Ultra-small 9-axis motion sensor for all wearable applications. The MPU9250 is a state-of-the-art MEMS motion sensor here in such a small and inexpensive package that multiple sensors can be worn all over the body or distributed about your favorite robot to track motion or respond to gestures, hand claps, finger snaps, and anything you can think of. These sensors have a multifunction interrupt that can be triggered by taps, double taps, accelerations above a threshold, rotation rates above/below a threshold, etc. There are so many possible combinations that you could program dozens of unique gesture-controlled actions for the single microcontroller that runs these slave sensors to take.
The Nano board has been slightly redesigned and now has 4K7 pull up resistors populated on the board which are useful if the wires to the board are long even if in most applications these boards will be connected to a host I2C bus with existing pullups. The on-board pullups can easily be removed if unwanted.
The analog (3V3) and digital (1V8) power pins are now tied together and the I2C address pin (ADO) is broken out so multiples of the boards can be on the same I2C bus without using an I2C multiplexer. This is NOT a 5 V tolerant sensor so keep the voltages in the proper range (VDD = 2.4 - 3.6 V for analog, VDDIO = 1.71 V - VDD for digital) or use a logic level translator.
Existing programs are all you need to get the most out of this sensor board.
For wearable applications I would solder 30 gauge wire to the appropriate half-pin pads on each sensor, twist the wires gently to make a single multistranded cord, then add a wrapping of 0.5-inch Kapton tape to insulate and protect the sensor packages before sewing or gluing them into gloves, shirts, pants or whatnot. I could package these sensor boards this way but each application is different so I am going to leave it to you to decided how best to package the sensor boards for your application(s).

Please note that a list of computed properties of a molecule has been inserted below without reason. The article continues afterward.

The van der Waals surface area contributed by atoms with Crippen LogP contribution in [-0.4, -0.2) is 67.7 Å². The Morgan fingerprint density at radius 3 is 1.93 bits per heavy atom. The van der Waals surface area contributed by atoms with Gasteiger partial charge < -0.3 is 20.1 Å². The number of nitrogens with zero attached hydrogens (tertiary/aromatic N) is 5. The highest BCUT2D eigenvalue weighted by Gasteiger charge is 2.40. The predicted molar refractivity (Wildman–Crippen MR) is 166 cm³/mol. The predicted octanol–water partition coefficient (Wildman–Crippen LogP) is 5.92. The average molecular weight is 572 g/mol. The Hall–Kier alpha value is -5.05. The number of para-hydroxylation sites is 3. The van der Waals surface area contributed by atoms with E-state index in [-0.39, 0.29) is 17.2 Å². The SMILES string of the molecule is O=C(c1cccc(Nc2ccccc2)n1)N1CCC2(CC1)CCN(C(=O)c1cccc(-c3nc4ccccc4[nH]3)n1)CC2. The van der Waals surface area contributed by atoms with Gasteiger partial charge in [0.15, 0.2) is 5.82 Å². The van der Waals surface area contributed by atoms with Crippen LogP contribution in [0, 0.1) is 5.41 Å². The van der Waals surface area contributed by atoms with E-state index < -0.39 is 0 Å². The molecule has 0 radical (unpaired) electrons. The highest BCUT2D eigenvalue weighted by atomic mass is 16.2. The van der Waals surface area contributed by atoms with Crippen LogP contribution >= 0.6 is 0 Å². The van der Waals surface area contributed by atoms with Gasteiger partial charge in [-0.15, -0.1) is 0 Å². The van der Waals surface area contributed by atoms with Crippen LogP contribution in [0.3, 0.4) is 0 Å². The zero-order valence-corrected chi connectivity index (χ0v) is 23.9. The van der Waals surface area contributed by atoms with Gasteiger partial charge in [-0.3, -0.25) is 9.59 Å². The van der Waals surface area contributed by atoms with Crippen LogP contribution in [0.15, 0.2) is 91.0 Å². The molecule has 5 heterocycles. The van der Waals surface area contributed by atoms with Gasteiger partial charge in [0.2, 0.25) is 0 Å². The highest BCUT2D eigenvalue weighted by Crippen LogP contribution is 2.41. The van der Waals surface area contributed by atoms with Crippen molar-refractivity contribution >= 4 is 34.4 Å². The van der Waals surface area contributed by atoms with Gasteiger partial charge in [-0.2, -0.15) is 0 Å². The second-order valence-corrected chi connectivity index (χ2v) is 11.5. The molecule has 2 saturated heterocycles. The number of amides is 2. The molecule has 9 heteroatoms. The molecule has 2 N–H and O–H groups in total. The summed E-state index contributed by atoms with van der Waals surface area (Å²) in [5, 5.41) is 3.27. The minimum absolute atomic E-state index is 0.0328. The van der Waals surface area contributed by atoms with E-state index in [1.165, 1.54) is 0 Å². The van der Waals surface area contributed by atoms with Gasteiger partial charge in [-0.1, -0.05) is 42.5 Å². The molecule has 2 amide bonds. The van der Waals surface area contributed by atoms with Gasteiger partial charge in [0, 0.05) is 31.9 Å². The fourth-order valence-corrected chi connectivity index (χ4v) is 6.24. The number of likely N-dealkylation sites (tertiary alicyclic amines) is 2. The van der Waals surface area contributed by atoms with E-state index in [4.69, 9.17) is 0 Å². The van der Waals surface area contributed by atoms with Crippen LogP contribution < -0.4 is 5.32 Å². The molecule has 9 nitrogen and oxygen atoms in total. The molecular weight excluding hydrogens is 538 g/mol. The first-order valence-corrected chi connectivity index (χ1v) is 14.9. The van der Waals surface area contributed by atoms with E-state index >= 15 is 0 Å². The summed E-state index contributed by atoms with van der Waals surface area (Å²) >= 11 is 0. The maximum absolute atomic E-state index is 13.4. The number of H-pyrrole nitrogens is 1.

I found that many of my customers want to embed multiple motion sensors to track complicated mechanical motions or actually wear the motion sensors to track body movements and/or use body movements to control lights and sound. Traditional breakout boards are rather large, even the "appallingly small" boards I sell at Tindie. So I decided that an ultra-small board could be useful for these people and anyone else who wants to use multiple motion sensors to track, or control outputs with, movement.
These boards are so very small that a dozen could be worn without encumbering the user. These boards are hard-wired for I2C and the I2C address of the MPU9250 sensor on the Nano board can be changed from 0x68 (ADO = LOW) to 0x69 (ADO = HIGH). This way, one of these Nano boards could serve as an auxiliary to a more conventional Mini or Micro add-on board whose default I2C address is 0x68 (there are only two choices!). But multiples of the Nano board can also be useful to track more complicated motions, especially those of the human body. So, how can multiple sensors with the same I2C address be controlled by the same microcontroller? Either by toggling one of the ADOs to HIGH and reading its data, then switching to the next in a round-robin fashion, or by the use of an I2C multiplexer, which allows up to 64 (8 per multiplexer board) separate I2C devices to be controlled by a single master I2C bus even if they all have the same I2C address. These I2C multiplexer boards are available at Tindie too.
The combination of a fast microcontroller (like the Teensy 3.1), an I2C multiplexer board, and eight of these MPU9250 Nano boards could allow tracking of hands, shoulders, feet and hips and/or allow these movements to trigger various lights and sounds. Just think of the possibilities for your next performance!
Order the bare pc board from OSH Park and make your own or order the assembled and fully tested board from me and see what wearable motion sensing technology can do for you!
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One-man maker shop with a focus on appallingly small, value-added products. Specialties include motion sensing and motion control applications.
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See here for my story: https://www.maker.io/en/interviews/2016/interview-with-kris-winer---pesky-products